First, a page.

number in civil life, while the stimulus imparted by the war to the business of Northern railroads had greatly enhanced the value of the services of those who remained at their posts, thus rendering the home demand for skillful labor far in advance of the supply. When the large number of men necessary to equip these military lines were sought for it was extremely difficult to induce who were really valuable to leave secure positions and enter upon a new untried field of action.
The difference between civil and military ecided. Not only were the men continually exposed to great danger from the regular forces of the enemy, guerrillas, scouting parties, &c., but owing to the circumstances under which military railroads must be constructed and operated, what are considered the ordinary risks upon civil railroads are vastly increased on military lines.
The hardships, exposure, and perils to which train men especially were subjected during the movements incident to an active campaign were much greater than that endured by any other class of civil employes of the Government-equaled only by that of the soldier while engaged in a raid into the enemy's country. It was by no means unusual for men to be out with their trains from five to ten days without sleep, except what could be snatched upon their engines and cars while the same were standing to be loaded or unloaded, with but scanty food, or perhaps no food at all, for days together, while continually occupied in a manner to keep every faculty strained to its utmost. Many incidents during the war, but more especially during the Atlanta campaign, exhibited a fortitude, endurance, and self devotion on the part of these men not exceeded in any branch of the service. All were thoroughly imbued with the fact that upon the success of railroad operations in forwarding supplies to the front depended in great part the success of our armies; that, although defeat night be the result if supplies were abundantly furnished, it was evident there could be no advance without; and I hazard nothing in saying that should failure taken place, either in keeping the lines in repair or in operating them, General Sherman's campaign, instead of proving, as it did, a great success, would have resulted in disaster and defeat; and the greater the army to supply the more precarious its position. Since the end of the rebellion I have been informed by railroad officers who were in the service of the enemy during the war that they were less surprised at the success of General Sherman in a military point of view than they were at the rapidity with which railroad breaks were repaired and the regularity with which trains were moved to the front; and it was only when the method of operating was fully explained that it could be comprehended.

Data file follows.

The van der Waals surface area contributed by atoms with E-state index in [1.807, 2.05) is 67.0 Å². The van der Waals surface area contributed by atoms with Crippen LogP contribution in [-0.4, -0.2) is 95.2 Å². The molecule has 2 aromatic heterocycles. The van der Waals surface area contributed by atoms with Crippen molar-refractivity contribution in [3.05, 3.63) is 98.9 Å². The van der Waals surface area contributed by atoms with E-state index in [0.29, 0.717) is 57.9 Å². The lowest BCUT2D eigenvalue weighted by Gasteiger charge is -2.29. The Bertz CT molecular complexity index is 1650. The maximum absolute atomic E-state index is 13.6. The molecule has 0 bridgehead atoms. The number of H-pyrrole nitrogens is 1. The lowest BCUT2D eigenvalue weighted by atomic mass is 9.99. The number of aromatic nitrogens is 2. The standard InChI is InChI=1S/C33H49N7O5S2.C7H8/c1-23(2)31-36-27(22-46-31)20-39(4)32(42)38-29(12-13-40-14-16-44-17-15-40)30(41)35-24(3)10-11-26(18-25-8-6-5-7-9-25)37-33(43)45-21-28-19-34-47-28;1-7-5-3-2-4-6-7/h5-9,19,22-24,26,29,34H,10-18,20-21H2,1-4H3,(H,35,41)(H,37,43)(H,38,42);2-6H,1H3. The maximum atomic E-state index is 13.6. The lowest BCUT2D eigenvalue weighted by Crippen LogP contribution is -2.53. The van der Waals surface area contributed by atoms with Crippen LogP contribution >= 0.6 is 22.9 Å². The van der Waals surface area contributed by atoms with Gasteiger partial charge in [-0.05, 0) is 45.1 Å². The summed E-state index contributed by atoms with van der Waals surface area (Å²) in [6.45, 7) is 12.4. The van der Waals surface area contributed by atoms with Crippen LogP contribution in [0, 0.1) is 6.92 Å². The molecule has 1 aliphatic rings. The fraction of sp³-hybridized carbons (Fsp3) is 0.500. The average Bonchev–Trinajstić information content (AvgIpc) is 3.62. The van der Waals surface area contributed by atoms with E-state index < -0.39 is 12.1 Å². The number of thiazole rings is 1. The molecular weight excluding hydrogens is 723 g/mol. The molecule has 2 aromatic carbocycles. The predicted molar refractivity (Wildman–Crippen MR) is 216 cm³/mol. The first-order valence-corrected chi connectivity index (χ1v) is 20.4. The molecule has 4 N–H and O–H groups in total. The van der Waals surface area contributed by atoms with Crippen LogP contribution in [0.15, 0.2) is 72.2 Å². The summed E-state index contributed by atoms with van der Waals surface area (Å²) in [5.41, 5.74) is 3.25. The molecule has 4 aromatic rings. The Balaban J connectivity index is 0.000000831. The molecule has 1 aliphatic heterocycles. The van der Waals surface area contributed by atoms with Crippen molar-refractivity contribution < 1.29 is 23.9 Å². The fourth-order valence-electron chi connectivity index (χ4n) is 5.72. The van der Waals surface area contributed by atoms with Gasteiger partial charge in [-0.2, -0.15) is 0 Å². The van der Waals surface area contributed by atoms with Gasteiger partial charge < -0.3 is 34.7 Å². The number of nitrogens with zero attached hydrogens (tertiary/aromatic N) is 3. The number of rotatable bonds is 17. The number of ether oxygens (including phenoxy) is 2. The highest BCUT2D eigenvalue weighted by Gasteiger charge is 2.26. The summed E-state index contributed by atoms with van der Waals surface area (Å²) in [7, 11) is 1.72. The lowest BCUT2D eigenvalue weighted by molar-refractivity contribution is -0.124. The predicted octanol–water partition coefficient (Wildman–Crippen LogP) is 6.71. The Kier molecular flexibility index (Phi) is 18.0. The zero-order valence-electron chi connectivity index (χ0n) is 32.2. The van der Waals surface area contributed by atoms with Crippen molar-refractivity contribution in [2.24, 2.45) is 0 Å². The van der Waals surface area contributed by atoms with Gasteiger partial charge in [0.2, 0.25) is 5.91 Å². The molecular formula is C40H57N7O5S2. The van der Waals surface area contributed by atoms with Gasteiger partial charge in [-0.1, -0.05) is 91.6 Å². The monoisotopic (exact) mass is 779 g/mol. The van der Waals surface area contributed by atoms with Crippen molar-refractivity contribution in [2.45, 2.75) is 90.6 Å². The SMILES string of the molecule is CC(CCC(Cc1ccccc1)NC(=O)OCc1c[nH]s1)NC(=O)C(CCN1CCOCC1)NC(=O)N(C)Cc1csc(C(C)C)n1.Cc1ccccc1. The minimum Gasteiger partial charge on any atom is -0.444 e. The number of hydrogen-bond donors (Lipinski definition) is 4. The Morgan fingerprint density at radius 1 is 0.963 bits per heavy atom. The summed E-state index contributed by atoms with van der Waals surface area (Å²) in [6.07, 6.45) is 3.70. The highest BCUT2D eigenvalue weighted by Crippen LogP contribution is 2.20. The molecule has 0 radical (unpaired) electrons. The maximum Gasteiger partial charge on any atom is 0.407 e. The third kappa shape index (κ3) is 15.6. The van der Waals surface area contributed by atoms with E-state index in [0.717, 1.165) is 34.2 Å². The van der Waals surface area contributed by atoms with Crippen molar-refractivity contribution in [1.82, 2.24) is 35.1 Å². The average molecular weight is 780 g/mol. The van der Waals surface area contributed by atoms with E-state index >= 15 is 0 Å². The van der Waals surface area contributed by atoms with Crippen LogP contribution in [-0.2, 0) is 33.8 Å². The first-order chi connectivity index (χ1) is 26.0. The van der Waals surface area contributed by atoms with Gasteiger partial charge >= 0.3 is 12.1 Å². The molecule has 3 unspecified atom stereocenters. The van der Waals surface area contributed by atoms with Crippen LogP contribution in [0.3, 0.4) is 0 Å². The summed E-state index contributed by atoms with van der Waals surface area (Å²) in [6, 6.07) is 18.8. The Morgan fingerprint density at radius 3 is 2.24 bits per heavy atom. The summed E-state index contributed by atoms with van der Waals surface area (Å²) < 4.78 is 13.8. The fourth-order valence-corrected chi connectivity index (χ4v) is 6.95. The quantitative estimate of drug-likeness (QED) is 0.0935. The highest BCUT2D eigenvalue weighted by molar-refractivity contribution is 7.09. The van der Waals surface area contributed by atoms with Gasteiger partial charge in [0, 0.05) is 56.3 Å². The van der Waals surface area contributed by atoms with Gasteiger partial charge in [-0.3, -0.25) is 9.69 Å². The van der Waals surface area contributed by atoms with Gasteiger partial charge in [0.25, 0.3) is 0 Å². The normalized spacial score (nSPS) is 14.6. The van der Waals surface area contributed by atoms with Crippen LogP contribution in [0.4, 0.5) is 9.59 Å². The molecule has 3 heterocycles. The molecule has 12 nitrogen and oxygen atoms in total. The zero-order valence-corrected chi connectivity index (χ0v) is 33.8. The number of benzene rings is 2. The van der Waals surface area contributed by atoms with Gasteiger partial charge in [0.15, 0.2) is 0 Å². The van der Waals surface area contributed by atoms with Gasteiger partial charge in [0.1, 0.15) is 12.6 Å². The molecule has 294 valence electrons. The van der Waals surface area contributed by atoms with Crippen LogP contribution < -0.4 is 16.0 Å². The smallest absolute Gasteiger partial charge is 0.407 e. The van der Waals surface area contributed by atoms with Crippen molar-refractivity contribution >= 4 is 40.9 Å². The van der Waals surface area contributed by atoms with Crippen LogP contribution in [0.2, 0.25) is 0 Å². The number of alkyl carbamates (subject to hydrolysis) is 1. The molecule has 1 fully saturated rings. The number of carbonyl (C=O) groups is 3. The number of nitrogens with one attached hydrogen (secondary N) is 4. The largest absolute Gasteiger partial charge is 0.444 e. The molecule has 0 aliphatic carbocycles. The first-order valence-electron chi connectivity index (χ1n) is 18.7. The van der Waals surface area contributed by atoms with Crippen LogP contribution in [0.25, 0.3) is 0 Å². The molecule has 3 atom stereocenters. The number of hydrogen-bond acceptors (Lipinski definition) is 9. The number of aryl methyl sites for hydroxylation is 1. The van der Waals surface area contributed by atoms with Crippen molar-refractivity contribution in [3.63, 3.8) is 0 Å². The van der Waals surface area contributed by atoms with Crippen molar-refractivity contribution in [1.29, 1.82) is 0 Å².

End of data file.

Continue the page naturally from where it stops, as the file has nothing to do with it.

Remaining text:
In the beginning of the war military railroads were an experiment, and although some light as to their management had been gleaned by the operations of 1862 and 1863, yet so little progress had been made that the attempt to supply the army of General Sherman in the field, construct and reconstruct the railroads in march war regarded by those who had the largest experience, and who had become most familiar with the subject, as the greatest experiment of all. The attempt to furnish an army of 100,000 men and 60,000 animals with supplies from a base 360 miles distant by one line of single-track railroad, located almost the entire distance through the country of an active and most vindictive enemy, is without precedent in the history of warfare, and to make it successful